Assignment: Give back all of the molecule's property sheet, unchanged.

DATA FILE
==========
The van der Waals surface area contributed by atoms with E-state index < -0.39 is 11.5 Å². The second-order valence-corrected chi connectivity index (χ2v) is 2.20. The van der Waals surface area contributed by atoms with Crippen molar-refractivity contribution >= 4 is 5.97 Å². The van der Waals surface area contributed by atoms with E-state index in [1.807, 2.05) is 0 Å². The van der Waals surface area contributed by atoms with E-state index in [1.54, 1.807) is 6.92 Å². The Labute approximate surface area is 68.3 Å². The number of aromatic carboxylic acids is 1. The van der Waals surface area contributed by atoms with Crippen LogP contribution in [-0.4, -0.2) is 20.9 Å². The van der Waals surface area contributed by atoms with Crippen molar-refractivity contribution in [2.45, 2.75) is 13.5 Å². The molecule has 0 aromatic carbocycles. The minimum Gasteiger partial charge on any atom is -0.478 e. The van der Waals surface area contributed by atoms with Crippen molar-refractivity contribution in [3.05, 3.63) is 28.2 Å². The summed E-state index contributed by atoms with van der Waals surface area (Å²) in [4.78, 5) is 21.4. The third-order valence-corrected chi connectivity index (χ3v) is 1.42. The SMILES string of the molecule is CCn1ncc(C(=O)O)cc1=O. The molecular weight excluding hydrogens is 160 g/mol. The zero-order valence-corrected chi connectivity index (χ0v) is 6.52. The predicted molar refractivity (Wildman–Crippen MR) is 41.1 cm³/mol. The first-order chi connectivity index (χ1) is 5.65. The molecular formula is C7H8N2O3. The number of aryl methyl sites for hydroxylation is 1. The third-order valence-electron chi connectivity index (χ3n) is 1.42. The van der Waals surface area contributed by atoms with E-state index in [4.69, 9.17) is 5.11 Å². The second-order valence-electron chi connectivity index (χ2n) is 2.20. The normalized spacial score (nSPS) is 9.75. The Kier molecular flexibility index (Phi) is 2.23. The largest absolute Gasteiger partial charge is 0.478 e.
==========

The van der Waals surface area contributed by atoms with E-state index < -0.39 is 11.5 Å². The second-order valence-corrected chi connectivity index (χ2v) is 2.20. The van der Waals surface area contributed by atoms with Crippen molar-refractivity contribution >= 4 is 5.97 Å². The van der Waals surface area contributed by atoms with E-state index in [1.807, 2.05) is 0 Å². The van der Waals surface area contributed by atoms with E-state index in [1.54, 1.807) is 6.92 Å². The Labute approximate surface area is 68.3 Å². The number of aromatic carboxylic acids is 1. The van der Waals surface area contributed by atoms with Crippen LogP contribution in [-0.4, -0.2) is 20.9 Å². The van der Waals surface area contributed by atoms with Crippen molar-refractivity contribution in [2.45, 2.75) is 13.5 Å². The molecule has 0 aromatic carbocycles. The minimum Gasteiger partial charge on any atom is -0.478 e. The van der Waals surface area contributed by atoms with Crippen molar-refractivity contribution in [3.05, 3.63) is 28.2 Å². The summed E-state index contributed by atoms with van der Waals surface area (Å²) in [4.78, 5) is 21.4. The third-order valence-corrected chi connectivity index (χ3v) is 1.42. The SMILES string of the molecule is CCn1ncc(C(=O)O)cc1=O. The molecular weight excluding hydrogens is 160 g/mol. The zero-order valence-corrected chi connectivity index (χ0v) is 6.52. The predicted molar refractivity (Wildman–Crippen MR) is 41.1 cm³/mol. The first-order chi connectivity index (χ1) is 5.65. The molecular formula is C7H8N2O3. The number of aryl methyl sites for hydroxylation is 1. The third-order valence-electron chi connectivity index (χ3n) is 1.42. The van der Waals surface area contributed by atoms with E-state index in [4.69, 9.17) is 5.11 Å². The second-order valence-electron chi connectivity index (χ2n) is 2.20. The normalized spacial score (nSPS) is 9.75. The Kier molecular flexibility index (Phi) is 2.23. The largest absolute Gasteiger partial charge is 0.478 e.